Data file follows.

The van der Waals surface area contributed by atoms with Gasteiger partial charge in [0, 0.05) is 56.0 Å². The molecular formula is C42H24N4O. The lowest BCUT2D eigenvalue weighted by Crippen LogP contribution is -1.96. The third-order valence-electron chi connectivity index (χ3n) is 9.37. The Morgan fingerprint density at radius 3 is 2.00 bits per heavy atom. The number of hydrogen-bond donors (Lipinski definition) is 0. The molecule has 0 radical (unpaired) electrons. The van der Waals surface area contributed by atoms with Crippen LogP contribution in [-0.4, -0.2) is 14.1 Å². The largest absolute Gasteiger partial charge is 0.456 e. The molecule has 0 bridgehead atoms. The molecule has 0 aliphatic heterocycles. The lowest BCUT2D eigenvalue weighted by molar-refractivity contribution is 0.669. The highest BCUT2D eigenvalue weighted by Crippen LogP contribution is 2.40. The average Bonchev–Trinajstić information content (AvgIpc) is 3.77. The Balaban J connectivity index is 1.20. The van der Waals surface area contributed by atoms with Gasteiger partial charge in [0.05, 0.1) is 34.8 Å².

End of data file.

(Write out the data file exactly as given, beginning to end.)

The van der Waals surface area contributed by atoms with Gasteiger partial charge in [0, 0.05) is 56.0 Å². The molecular formula is C42H24N4O. The lowest BCUT2D eigenvalue weighted by Crippen LogP contribution is -1.96. The third-order valence-electron chi connectivity index (χ3n) is 9.37. The Morgan fingerprint density at radius 3 is 2.00 bits per heavy atom. The number of hydrogen-bond donors (Lipinski definition) is 0. The molecule has 0 radical (unpaired) electrons. The van der Waals surface area contributed by atoms with Crippen LogP contribution in [-0.4, -0.2) is 14.1 Å². The largest absolute Gasteiger partial charge is 0.456 e. The molecule has 0 bridgehead atoms. The molecule has 0 aliphatic heterocycles. The lowest BCUT2D eigenvalue weighted by molar-refractivity contribution is 0.669. The highest BCUT2D eigenvalue weighted by Crippen LogP contribution is 2.40. The average Bonchev–Trinajstić information content (AvgIpc) is 3.77. The Balaban J connectivity index is 1.20. The van der Waals surface area contributed by atoms with Gasteiger partial charge in [0.05, 0.1) is 34.8 Å².